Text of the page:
Work caravan block for Mannings
FIFTY six years of tradition could come to an end if amusement park workers are evicted from their trailers.Since 1946 workers at Manning's Amusements, Felixstowe have lived behind the fun park in Sea Road, Felixstowe.
By Jo Macdonald
FIFTY six years of tradition could come to an end if amusement park workers are evicted from their trailers.
Workers at Manning's Amusements, Felixstowe have lived behind the fun park in Sea Road, Felixstowe since 1946.
But owner Charlie Manning has been told he will have to apply for a caravan park licence to let the five workers stay there.
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"There's five staff round the back, and if the council were to strictly apply the restrictions they would have no home.
"I think one of the main restrictions - from what I can remember is you have got to have three metres clearance between each side of the caravan, but I have not got space to do it, if it's one of the conditions then there's no way they can live there.
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"They're all happy where they are. It's something we have not had to come across before. We'll see what happens.
"We're still in contact with the council and I have got to decide what to do."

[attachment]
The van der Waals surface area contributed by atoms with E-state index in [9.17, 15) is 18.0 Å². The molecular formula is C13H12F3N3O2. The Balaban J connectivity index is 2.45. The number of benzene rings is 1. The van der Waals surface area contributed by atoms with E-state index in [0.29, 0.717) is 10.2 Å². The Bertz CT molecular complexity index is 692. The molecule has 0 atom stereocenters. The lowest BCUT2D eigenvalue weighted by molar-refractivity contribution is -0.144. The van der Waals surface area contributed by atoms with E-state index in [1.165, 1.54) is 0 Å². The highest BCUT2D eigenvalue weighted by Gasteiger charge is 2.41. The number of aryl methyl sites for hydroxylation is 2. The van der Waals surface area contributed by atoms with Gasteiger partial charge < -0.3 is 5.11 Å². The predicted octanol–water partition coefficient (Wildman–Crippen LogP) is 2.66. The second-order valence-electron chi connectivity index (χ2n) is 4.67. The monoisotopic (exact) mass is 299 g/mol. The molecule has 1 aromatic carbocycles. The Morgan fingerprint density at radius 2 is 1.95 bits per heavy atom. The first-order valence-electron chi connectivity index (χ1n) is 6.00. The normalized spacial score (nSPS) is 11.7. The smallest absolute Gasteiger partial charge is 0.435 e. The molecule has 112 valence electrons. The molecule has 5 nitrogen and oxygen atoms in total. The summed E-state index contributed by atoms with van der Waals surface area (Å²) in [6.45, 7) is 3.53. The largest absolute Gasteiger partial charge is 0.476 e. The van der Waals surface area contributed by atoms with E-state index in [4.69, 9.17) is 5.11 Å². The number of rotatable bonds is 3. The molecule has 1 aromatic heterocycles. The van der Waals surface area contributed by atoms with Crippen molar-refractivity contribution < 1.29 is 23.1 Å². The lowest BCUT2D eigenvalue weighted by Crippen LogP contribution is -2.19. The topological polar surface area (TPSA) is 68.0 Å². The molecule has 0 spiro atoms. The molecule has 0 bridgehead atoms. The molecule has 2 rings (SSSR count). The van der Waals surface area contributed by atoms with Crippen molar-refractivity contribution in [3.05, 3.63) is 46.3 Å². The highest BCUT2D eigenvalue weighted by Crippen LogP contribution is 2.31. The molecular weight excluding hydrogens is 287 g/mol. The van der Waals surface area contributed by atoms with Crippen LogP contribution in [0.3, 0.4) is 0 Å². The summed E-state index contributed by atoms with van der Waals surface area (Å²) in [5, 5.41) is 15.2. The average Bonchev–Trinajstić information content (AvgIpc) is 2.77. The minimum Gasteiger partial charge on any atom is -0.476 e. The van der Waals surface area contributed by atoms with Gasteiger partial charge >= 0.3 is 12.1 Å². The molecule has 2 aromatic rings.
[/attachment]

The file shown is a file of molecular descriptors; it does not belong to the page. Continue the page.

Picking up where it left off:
Mr Manning obtained planning permission to allow four trailers and a bus to remain at the back of the amusement park in Platters Road.
He had thought that would be enough but he has since received a letter from Suffolk Coastal district council asking him to fill in a form to get a caravan park licence.
Mr Manning said that since 1946 people have lived in trailers or caravans behind the park and that even his grandmother lived in one until she died.
Peter Kerridge, Suffolk Coastal's principal environmental health officer, said that Mr Manning had to apply for a licence, and that the application would then be assessed by various people including fire officers who have to see if health and safety conditions are being met.
These conditions include toilet facilities, an electricity supply and fire precaution measures such as the distance between each trailer.
Mr Manning said that the trailers did have toilet facilities and that they were connected to an electricity and water supply, they even have a laundry service.
But trailers generally have to be six metres apart from each other and those behind Mr Manning's amusement park are closer together than this recommendation.
Mr Kerridge said: "None of its a must, the six metres thing generally is in there as a fire requirement, the fire service maybe able to recommend a reduction in the spacing." Although he added that this was unusual.
It is an offence to ignore conditions set by the council and it could mean that the workers living in the trailers would be prevented from living there.